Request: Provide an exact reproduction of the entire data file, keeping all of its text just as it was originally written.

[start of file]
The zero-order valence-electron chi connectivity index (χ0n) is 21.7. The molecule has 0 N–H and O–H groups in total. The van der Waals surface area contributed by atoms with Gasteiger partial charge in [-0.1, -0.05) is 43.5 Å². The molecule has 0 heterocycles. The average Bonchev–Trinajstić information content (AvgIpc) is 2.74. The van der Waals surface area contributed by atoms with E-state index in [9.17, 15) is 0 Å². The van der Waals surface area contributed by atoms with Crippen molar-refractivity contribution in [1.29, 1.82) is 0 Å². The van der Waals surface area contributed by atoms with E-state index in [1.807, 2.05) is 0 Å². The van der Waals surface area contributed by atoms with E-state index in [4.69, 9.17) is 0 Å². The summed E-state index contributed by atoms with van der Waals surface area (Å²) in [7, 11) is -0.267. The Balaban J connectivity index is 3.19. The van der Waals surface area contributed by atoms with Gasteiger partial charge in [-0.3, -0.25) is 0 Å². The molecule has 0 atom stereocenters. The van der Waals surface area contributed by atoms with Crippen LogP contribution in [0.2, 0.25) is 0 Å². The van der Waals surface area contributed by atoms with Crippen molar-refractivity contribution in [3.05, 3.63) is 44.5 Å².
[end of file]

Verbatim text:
The zero-order valence-electron chi connectivity index (χ0n) is 21.7. The molecule has 0 N–H and O–H groups in total. The van der Waals surface area contributed by atoms with Gasteiger partial charge in [-0.1, -0.05) is 43.5 Å². The molecule has 0 heterocycles. The average Bonchev–Trinajstić information content (AvgIpc) is 2.74. The van der Waals surface area contributed by atoms with E-state index in [9.17, 15) is 0 Å². The van der Waals surface area contributed by atoms with Crippen molar-refractivity contribution in [1.29, 1.82) is 0 Å². The van der Waals surface area contributed by atoms with E-state index in [1.807, 2.05) is 0 Å². The van der Waals surface area contributed by atoms with E-state index in [4.69, 9.17) is 0 Å². The summed E-state index contributed by atoms with van der Waals surface area (Å²) in [7, 11) is -0.267. The Balaban J connectivity index is 3.19. The van der Waals surface area contributed by atoms with Gasteiger partial charge in [-0.3, -0.25) is 0 Å². The molecule has 0 atom stereocenters. The van der Waals surface area contributed by atoms with Crippen LogP contribution in [0.2, 0.25) is 0 Å². The van der Waals surface area contributed by atoms with Crippen molar-refractivity contribution in [3.05, 3.63) is 44.5 Å².